on 08.22.05, 12:05pm in software,windows • share on facebook • comments (1)
While I’ve been traveling the last few days, I’ve found that I have been thinking more and more about the so-called "Web 2.0" vs. the more traditional "rich" client applications. Let me state this up front: I’m usually an old school type of guy when it comes to software.
I’ve always preferred real client applications that just use the network (and whatever protocols) as a way to enhance the app, rather than running an entire app from a web page. There’s just some software experiences that just weren’t suited for a browser, and most really engaging applications typically took advantage of whatever special features that were intrinsic to a particular OS (this holds true on both the Mac and PC) to really add zest to an app.
I’ve also always hated the nomenclature of "Web 2.0" and it’s accompanying blah blah blah. Look, this stuff isn’t new. AJAX and microformats weren’t just created – it’s re-branding of technologies we had for the last few years. Perhaps the only difference between now and three years ago is that WiFi is everywhere and a larger portion of the population has high speed Internet connections.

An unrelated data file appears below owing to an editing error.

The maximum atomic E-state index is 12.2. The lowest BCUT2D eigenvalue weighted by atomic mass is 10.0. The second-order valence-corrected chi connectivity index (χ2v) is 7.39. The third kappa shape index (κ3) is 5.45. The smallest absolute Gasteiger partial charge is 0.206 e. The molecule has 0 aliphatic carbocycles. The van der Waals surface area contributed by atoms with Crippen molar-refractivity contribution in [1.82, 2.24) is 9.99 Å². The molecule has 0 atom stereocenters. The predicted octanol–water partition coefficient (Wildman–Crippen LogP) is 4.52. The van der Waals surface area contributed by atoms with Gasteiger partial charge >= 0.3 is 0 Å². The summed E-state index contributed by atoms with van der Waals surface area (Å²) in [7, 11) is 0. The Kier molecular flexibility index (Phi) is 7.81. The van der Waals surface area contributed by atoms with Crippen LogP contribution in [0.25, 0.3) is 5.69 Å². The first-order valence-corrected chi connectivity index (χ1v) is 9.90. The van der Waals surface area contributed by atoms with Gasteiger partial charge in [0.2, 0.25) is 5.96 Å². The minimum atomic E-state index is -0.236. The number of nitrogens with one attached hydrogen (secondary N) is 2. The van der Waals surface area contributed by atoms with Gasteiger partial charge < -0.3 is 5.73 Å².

However, I came to another realization this weekend: The concept of the "exploding pc" isn’t centered on computers in the home being replaced by smaller embedded appliances, but to my data as well. For example, while I’m here in Cleveland, I was able to download some documents on my home server, print a few things to my home printer in Seattle, read my email and have my aggregator synchronized with both my desktop and latest feeds. Heck, I even answered several emails from my Smartphone. Not only was I able to remotely log into my home network, I was able to pull some shows off my Media Center and download them to the laptop for the plane ride home. And of course, I able to post some photos and videos for family to see from my trip, while I was still on it.
Now sure, none of this is magic. But it was like a light-bulb in my head how easy and ubiquitous this stuff has become and what was really interesting was that I could do all of this from both Windows and Mac. Platform didn’t matter for publishing stuff, nor did it matter for viewing those photos or videos.
Perhaps this is what Google already knows: The next killer platform isn’t Windows or OSX, it’s the network.